The United States lost 9,000 manufacturing jobs in October while gaining 19,000 jobs in government, according to data released by the Bureau of Labor Statistics.
Government employment grew from 22,216,000 in September to 22,235,000 in October, according to BLS, while manufacturing jobs dropped from 12,267,000 to 12,258,000.
The 22,235,000 employed by government in the United States now outnumber the 12,258,000 employed in manufacturing by 9,977,000.
Over the past year—from October 2015 to October 2016—manufacturing employment fell by 53,000, declining from 12,311,000 to 12,258,000. During the same period, government employment climbed 208,000, rising from 22,027,000 to 22,235,000.
The BLS has published seasonally-adjusted month-by-month employment data for both government and manufacturing going back to January 1939. According to this data, manufacturing employees in the United States of America outnumbered government employees every month for more than half a century. Then, in August 1989, government employees slipped ahead of manufacturing employees for the first time—taking a slim lead of 17,989,000 to 17,964,000.
Since then, government has pulled dramatically ahead of manufacturing as an employer in the United States.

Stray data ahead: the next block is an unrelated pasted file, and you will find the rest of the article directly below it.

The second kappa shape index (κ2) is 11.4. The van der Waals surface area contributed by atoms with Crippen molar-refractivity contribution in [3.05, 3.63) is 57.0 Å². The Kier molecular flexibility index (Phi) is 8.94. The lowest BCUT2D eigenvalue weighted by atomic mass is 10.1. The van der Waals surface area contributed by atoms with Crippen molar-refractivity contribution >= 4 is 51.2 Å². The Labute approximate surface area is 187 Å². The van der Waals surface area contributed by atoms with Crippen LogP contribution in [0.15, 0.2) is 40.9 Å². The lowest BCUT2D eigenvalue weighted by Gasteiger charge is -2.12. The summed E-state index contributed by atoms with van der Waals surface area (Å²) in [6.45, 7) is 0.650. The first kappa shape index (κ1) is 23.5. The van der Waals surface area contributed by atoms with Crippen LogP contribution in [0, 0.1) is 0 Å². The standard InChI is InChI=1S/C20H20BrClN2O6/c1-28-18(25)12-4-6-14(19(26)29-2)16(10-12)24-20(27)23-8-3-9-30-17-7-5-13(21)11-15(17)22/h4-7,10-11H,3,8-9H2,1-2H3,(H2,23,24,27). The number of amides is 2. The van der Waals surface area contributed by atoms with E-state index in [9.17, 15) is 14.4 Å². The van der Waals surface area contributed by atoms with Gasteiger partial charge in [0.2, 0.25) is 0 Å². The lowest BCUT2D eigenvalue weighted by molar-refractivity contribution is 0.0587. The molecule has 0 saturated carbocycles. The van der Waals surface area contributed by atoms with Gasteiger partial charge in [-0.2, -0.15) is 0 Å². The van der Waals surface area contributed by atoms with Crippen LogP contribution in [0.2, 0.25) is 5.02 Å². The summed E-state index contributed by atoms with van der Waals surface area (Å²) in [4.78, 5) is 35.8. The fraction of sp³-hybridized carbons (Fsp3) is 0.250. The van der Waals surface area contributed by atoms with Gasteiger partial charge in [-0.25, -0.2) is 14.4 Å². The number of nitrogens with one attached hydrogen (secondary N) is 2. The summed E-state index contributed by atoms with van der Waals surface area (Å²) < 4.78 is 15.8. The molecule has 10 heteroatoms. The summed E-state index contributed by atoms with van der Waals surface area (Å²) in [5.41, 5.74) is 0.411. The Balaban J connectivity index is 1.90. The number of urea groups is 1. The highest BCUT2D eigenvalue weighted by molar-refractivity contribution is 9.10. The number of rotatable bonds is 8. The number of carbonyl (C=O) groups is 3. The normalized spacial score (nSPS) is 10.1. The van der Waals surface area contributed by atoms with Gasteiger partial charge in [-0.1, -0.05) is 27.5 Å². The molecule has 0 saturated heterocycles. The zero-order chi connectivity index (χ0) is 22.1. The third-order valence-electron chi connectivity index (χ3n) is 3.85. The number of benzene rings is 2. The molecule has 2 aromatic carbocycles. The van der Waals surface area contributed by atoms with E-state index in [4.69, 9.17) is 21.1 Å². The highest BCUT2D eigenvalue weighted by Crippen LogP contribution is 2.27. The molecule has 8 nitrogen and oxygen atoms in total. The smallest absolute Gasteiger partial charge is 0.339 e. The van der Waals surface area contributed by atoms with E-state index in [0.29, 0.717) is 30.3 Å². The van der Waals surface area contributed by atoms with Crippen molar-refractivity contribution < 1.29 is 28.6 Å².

In fact, the 22,235,000 who now work for government in this country, according to the BLS, is more than ever worked in manufacturing.
Manufacturing employment peaked in June 1979 at 19,553,000. Since then, manufacturing employment has declined by 7,295,000—or 37.3 percent—to its current level of 12,258,000.
In June 1979, when manufacturing employment hit its peak, government employment was 16,045,000. Since then, government employment has increased by 6,190,000—or 38.6 percent—to its current level of 22,235,000.
The 22,235,000 employed by government exceed the populations of 48 of the 50 states. Only California, which the Census Bureau estimated had a population of 39,144,818 in 2015; and Texas, which the Census Bureau estimated had a population of 27,469,114, had populations that exceeded the number of people in the country who work for government.
The 22,235,000 government employees as of October, for example, exceeded the population of Florida (20,271,272) and the population of New York (19,795,791).
The 22,235,000 employed by government also exceed the combined populations of Ohio (11,613,423) and Michigan (9,922,576)—which equaled 21,535,999.
The 22,235,000 government employees in October, according to BLS, included 14,297,000 local government employees, 5,123,000 state government employees, and 2,815,000 federal government employees.